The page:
The Whitecoat and the Second String #4

This entry is part 4 of 6 in the series The Whitecoat and the Second String

Chapter the Fourth; In Which Barn Owl Does A Favor.

Owl passed the cards to me so I could deal while he went to grab another beer. He came back with one for Improv and Stunner too who had empties in front of them from their third and second beers respectively.

He took his seat just in time for me to start dealing. “Okay, so. This story doesn’t leave this place, got it? It’s just between the five of us.”

“You’re being pretty dramatic about this.” Urban laughed. “I thought this was going to be a funny story.”

“Way over dramatic.” I said. “It’s not even embarrassing, it’s just… cute.”

“Cute?” Asked Stunner.

“Yeah.” I said carefully. Her tone sounded incredulous for no apparent reason. “What about it?”

“Nothing.” She said, trying to sound innocent. “Just surprised to hear Mr. Super-cowboy talking about ‘cute’. Didn’t think it was manly enough for you.”

“Okay.” I finished dealing the cards and pointed at her. “First, I’m not a cowboy. Do you see a six-gun? Do you see spurs? Do you even see a lasso—which would be really useful if I knew how to use one—but I don’t because I’m not a cowboy.”

“I see a duster and a cowboy hat.” She replied.

“Stetson. And it looks cool.” I glared.

“See, it’s not the coat and duster that does it,” Urban said, “It’s the bandito mask he wears over his mouth.” Everyone who wasn’t me laughed at that. Even Improv grunted in an amused way.

I glared at the lot of them. “It was the bandana or a surgical mask. And but that time, they were already calling me Whitecoat, so anything that made me look like a doctor was right out.” Betting began and I could tell Stunner had a good hand. She lacks subtlety in all its forms. “Besides, we’re supposed to be laughing at Owl, not me.”

“That’s right.” Urban agreed, her attention snapping back to Owl. “So let’s hear this cute story.”

Owl sighed. “Alright, fine. It all started when I got a call from Lyzander Biomedical—“

“You get calls?” Stunner asked. “How come I get so much guff working for the city if you’re corporate?”

“Because I’m not corporate. I just… The Lyzander guys, and a few others, they know how to get in touch with me if there’s trouble. From what you all have said, I might be the only one here without the smarts or the degree to outfit myself. But I don’t so they keep me active and I protect them from scientific espionage.”

“That a big problem?” Improv asked.

“Like you wouldn’t believe.” Owl nodded. “Look, we all know that the Tongs had a finger in every kind of science they think can make them a buck, but the Corbins, the Maras… they’ll steal weapons tech if they can. Plus, while the guys I deal with are clean, there’s at least a dozen labs in the city willing to hire goons to steal data because it’s cheaper than high end bio or quantum experiments.”


Most people who commit crimes don’t exactly spend years honing it into an art, even career thugs. They get into crime not because it’s their calling, but because its easy. Or at least it seems that way.

Working nine to five for weeks just to buy that big screen you want right now? A sucker’s game. And it took even longer to climb the ladder into a job you might enjoy or at least not mind. What was easy was just waiting until it was dark, smashing the window and taking it.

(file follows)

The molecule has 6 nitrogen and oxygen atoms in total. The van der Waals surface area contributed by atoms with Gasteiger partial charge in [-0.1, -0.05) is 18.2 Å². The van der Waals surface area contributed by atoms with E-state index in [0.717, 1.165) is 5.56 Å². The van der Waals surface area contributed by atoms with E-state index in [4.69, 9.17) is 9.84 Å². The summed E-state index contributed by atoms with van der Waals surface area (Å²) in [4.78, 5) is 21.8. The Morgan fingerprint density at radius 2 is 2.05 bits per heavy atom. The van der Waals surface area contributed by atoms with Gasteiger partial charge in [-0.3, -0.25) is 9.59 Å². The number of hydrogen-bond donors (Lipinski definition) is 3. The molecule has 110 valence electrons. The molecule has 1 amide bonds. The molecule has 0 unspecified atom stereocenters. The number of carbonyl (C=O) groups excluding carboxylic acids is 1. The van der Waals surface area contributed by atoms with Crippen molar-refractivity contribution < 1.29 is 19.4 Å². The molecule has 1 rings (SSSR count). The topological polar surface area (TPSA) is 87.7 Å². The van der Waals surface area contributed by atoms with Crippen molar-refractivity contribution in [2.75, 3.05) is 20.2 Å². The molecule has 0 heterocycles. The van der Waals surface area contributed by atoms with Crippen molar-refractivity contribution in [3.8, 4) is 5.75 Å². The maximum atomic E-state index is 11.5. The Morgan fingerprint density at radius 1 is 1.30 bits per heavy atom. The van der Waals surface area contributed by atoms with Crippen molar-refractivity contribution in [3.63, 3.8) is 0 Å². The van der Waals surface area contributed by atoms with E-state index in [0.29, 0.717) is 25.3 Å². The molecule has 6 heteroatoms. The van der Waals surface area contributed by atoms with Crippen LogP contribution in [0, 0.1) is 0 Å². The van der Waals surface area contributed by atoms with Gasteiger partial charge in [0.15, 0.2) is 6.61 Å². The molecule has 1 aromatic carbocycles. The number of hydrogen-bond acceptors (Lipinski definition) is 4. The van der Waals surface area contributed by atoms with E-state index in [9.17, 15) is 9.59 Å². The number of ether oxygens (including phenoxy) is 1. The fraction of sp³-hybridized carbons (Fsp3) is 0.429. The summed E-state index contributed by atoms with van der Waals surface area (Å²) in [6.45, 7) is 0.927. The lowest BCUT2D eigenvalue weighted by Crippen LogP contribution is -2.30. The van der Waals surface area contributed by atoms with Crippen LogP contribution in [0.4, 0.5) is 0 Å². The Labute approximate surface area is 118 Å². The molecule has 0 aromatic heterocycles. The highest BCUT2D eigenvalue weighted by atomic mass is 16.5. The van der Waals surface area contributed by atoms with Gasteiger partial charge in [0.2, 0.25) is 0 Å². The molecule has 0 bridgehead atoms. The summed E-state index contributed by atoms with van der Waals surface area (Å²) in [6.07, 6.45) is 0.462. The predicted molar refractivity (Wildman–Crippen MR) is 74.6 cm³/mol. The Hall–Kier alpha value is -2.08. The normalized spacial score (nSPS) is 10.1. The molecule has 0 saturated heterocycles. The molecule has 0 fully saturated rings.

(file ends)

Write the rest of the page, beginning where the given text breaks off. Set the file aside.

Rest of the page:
Never mind the alarms, the cameras, the cops and the small matter of lugging a device larger than you are home. Most career criminals at least learned to be careful with the crime itself. Sometimes though, the getaway just wasn’t as well thought out.

For example, three masked men had just broken into the lab at Lyzander Biomedical and made off with a retro-viral emplate (whatever that was). They bypassed the alarm, avoided getting their faces on camera, and zip-cuffed all the scientists to one another. Then they promptly piled into a bright red panel truck with the personal tag HAUL AZZ and made their get away.

There aren’t a lot of bright red panel trucks and even fewer driving like maniacs through rush-hour traffic in the city with the worst traffic in the world.

“Thank heaven for dumb criminals.” said Barn Owl. Dropping into a shallow dive, he just missed grazing the underside of an elevated train track and lined himself up with the weaving truck. Evidently, the driver saw him, because the vehicle took a sharp right into a side street.

It wasn’t enough to shake the Barn Owl though. After all, he didn’t have to lose speed whipping around cars on the road. In moments, he pulled even to the truck’s roof and thrust the fingers of his taloned gloves into the roof. Steel hooks also unfolded from beneath his ceramic feathers to provide further anchoring.

After making sure he had a firm foothold, he risked releasing one glove to pound on the roof of the cab in front of him. “Pull over!” He shouted.

Predictably, the response from the driver was to jerk the wheel hard, right and left to try and shake him off, followed by a bullet coming through the passenger side of the roof.

Owl shied away from that. Maintaining flight, even his usual gliding with his mechanical wings, he needed to keep his costume light, which meant minimal armor. He had a few panels of dilatant armor over his vitals and his wings could provide some protection in a pinch, but the former was only helpful outside of point blank range, and the latter resulted in lengthy and expensive repairs.

The driver was still doing his level best to shake him off, so for a minute or so, all Owl could do was hold on. Over the screeching tires and angry honking horns from the drivers around them, he heard the passenger talking. He couldn’t make it out, but the tone and lack of response from the driver suggested on thing: he was calling for help.